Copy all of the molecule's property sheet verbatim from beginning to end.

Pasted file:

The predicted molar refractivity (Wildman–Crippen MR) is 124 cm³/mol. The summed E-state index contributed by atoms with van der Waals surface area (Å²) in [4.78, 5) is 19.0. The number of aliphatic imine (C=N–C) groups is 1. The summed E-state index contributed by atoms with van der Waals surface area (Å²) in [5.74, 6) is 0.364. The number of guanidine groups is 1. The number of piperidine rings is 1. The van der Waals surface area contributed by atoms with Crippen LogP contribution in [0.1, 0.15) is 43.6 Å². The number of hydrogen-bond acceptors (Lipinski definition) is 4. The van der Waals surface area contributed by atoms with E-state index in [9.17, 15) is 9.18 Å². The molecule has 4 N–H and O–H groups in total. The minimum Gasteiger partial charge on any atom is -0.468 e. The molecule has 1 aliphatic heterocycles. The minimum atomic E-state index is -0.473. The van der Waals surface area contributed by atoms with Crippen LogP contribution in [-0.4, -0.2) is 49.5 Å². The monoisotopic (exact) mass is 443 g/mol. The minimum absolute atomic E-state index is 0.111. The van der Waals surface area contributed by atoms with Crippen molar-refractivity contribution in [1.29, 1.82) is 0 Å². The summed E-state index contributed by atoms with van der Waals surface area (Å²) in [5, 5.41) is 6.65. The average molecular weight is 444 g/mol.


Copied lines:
The predicted molar refractivity (Wildman–Crippen MR) is 124 cm³/mol. The summed E-state index contributed by atoms with van der Waals surface area (Å²) in [4.78, 5) is 19.0. The number of aliphatic imine (C=N–C) groups is 1. The summed E-state index contributed by atoms with van der Waals surface area (Å²) in [5.74, 6) is 0.364. The number of guanidine groups is 1. The number of piperidine rings is 1. The van der Waals surface area contributed by atoms with Crippen LogP contribution in [0.1, 0.15) is 43.6 Å². The number of hydrogen-bond acceptors (Lipinski definition) is 4. The van der Waals surface area contributed by atoms with E-state index in [9.17, 15) is 9.18 Å². The molecule has 4 N–H and O–H groups in total. The minimum Gasteiger partial charge on any atom is -0.468 e. The molecule has 1 aliphatic heterocycles. The minimum atomic E-state index is -0.473. The van der Waals surface area contributed by atoms with Crippen LogP contribution in [-0.4, -0.2) is 49.5 Å². The monoisotopic (exact) mass is 443 g/mol. The minimum absolute atomic E-state index is 0.111. The van der Waals surface area contributed by atoms with Crippen molar-refractivity contribution in [1.29, 1.82) is 0 Å². The summed E-state index contributed by atoms with van der Waals surface area (Å²) in [5, 5.41) is 6.65. The average molecular weight is 444 g/mol.